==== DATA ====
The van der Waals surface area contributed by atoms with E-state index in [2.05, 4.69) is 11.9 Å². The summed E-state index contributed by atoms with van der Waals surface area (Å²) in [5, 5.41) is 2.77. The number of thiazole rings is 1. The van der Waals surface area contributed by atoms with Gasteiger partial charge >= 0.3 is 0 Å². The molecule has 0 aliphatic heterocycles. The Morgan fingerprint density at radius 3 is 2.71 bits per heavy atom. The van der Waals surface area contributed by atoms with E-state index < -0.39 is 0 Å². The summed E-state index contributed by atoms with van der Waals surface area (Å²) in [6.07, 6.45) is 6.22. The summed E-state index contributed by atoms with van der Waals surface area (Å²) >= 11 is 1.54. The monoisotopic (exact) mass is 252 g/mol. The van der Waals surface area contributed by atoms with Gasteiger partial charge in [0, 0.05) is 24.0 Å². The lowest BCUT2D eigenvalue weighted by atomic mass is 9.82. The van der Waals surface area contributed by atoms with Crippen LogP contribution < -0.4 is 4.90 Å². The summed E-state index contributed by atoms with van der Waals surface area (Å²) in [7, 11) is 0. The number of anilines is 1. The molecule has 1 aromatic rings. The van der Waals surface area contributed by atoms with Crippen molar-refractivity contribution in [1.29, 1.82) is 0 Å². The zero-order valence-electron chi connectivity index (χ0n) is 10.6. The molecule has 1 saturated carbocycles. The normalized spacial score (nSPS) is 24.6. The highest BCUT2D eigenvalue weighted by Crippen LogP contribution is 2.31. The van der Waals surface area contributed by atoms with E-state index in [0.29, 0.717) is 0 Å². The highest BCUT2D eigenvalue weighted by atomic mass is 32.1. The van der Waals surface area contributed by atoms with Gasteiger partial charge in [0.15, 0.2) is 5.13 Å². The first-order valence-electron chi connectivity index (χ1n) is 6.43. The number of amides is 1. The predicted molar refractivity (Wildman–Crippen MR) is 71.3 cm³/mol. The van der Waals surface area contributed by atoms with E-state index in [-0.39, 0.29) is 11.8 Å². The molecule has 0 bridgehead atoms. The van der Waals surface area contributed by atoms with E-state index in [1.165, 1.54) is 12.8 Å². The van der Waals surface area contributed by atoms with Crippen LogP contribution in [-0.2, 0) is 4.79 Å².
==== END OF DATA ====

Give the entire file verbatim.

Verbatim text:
The van der Waals surface area contributed by atoms with E-state index in [2.05, 4.69) is 11.9 Å². The summed E-state index contributed by atoms with van der Waals surface area (Å²) in [5, 5.41) is 2.77. The number of thiazole rings is 1. The van der Waals surface area contributed by atoms with Gasteiger partial charge >= 0.3 is 0 Å². The molecule has 0 aliphatic heterocycles. The Morgan fingerprint density at radius 3 is 2.71 bits per heavy atom. The van der Waals surface area contributed by atoms with E-state index < -0.39 is 0 Å². The summed E-state index contributed by atoms with van der Waals surface area (Å²) in [6.07, 6.45) is 6.22. The summed E-state index contributed by atoms with van der Waals surface area (Å²) >= 11 is 1.54. The monoisotopic (exact) mass is 252 g/mol. The van der Waals surface area contributed by atoms with Gasteiger partial charge in [0, 0.05) is 24.0 Å². The lowest BCUT2D eigenvalue weighted by atomic mass is 9.82. The van der Waals surface area contributed by atoms with Crippen LogP contribution < -0.4 is 4.90 Å². The summed E-state index contributed by atoms with van der Waals surface area (Å²) in [7, 11) is 0. The number of anilines is 1. The molecule has 1 aromatic rings. The van der Waals surface area contributed by atoms with Crippen molar-refractivity contribution in [1.29, 1.82) is 0 Å². The zero-order valence-electron chi connectivity index (χ0n) is 10.6. The molecule has 1 saturated carbocycles. The normalized spacial score (nSPS) is 24.6. The highest BCUT2D eigenvalue weighted by Crippen LogP contribution is 2.31. The van der Waals surface area contributed by atoms with E-state index in [0.29, 0.717) is 0 Å². The highest BCUT2D eigenvalue weighted by atomic mass is 32.1. The van der Waals surface area contributed by atoms with Gasteiger partial charge in [0.15, 0.2) is 5.13 Å². The first-order valence-electron chi connectivity index (χ1n) is 6.43. The number of amides is 1. The predicted molar refractivity (Wildman–Crippen MR) is 71.3 cm³/mol. The van der Waals surface area contributed by atoms with E-state index in [-0.39, 0.29) is 11.8 Å². The molecule has 0 bridgehead atoms. The van der Waals surface area contributed by atoms with E-state index in [1.165, 1.54) is 12.8 Å². The van der Waals surface area contributed by atoms with Crippen LogP contribution in [-0.2, 0) is 4.79 Å².